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What is a Rotor Shaft?

By Lori Kilchermann
Updated Jan 31, 2024
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A rotor shaft can be found in one of two places on a helicopter: the main rotor blade and the tail. The main rotor shaft is attached to the main rotor blade and transfers the power from the engine to the blades. The tail rotor shaft is located along the length of the tail section and powers the tail rotor. The tail rotor makes flight possible for the helicopter by providing power to maintain straight flight and altitude. In order for the helicopter to move forward and backward, the blades of the main rotor must be able to pivot on the rotor shaft.

The main blades on a helicopter are not affixed directly to the aircraft's engine. In most cases, the main rotor shaft is affixed to the engine via a gearbox. This gearbox allows the engine to operate at a reduced speed while maintaining rotor speed. The tail rotor shaft also operates off of a gearbox that matches the speed of the tail rotor to that of the larger main rotor. The pilot is able to manipulate the speed of the tail rotor by adjusting a hand control mounted beside the pilot seat. Without this small rotor controlling the position of the helicopter's tail, the helicopter would simply spin violently out of control.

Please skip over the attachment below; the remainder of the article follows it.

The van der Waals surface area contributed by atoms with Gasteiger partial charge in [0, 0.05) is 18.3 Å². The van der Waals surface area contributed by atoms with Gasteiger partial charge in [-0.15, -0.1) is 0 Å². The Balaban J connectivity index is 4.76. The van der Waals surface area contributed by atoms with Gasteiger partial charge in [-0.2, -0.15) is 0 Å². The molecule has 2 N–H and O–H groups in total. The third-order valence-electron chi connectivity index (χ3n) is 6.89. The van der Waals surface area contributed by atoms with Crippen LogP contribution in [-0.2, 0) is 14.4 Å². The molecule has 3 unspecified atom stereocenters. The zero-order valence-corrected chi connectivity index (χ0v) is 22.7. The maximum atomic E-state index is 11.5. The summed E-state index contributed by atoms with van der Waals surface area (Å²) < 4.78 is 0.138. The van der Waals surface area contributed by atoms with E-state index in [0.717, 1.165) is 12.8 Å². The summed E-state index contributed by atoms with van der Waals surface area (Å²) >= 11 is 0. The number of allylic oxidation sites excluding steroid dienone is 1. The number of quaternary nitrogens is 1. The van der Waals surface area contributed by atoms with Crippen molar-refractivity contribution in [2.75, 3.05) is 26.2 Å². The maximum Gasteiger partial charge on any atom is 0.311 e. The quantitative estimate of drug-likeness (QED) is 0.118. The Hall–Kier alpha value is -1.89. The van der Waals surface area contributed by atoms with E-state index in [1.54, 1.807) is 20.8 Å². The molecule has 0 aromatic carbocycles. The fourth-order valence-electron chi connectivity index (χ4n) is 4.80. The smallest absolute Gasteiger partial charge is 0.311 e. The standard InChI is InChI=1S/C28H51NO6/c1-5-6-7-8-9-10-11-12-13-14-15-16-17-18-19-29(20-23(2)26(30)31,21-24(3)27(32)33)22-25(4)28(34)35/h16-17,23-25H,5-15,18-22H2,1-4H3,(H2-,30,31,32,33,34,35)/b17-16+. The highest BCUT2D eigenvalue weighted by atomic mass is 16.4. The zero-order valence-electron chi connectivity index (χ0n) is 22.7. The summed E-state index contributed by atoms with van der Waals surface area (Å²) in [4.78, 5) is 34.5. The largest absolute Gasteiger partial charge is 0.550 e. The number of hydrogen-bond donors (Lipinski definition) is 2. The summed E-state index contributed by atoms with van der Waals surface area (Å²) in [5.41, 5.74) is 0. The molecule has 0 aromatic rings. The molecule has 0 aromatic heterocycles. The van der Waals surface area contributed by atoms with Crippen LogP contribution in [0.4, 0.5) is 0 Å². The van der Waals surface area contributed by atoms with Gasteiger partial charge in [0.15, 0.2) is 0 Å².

The ability to control the flight characteristics of the helicopter makes the tail rotor shaft a primary target for enemy fire. The relatively small diameter of the shaft makes it prone to small arms fire as well as larger anti-aircraft weaponry. In many combat designated helicopters, the tail rotor as well as the tail rotor shaft are armor protected. In cases in which the tail rotor is shot away, the helicopter is going to come down violently no matter how good the pilot is. The instances of successfully landing a helicopter with the tail rotor damaged is so rare that when a military pilot is successful in doing so, it nearly always results in receiving a medal or citation.

Maintenance of the rotor shafts is scheduled on a frequent basis. Bearings and bearing mounts are replaced after a predetermined number of hours of use. This schedule varies by manufacturer and model of helicopter. A worn bearing can lead to an unbalanced shaft and subsequent vibration. This vibration can lead to bearing failure and thus tail rotor failure and the possible crash of the helicopter. Routinely changing the bearings reduces the risk of this type of failure causing problems for the helicopter and its crew.

WikiMotors is dedicated to providing accurate and trustworthy information. We carefully select reputable sources and employ a rigorous fact-checking process to maintain the highest standards. To learn more about our commitment to accuracy, read our editorial process.

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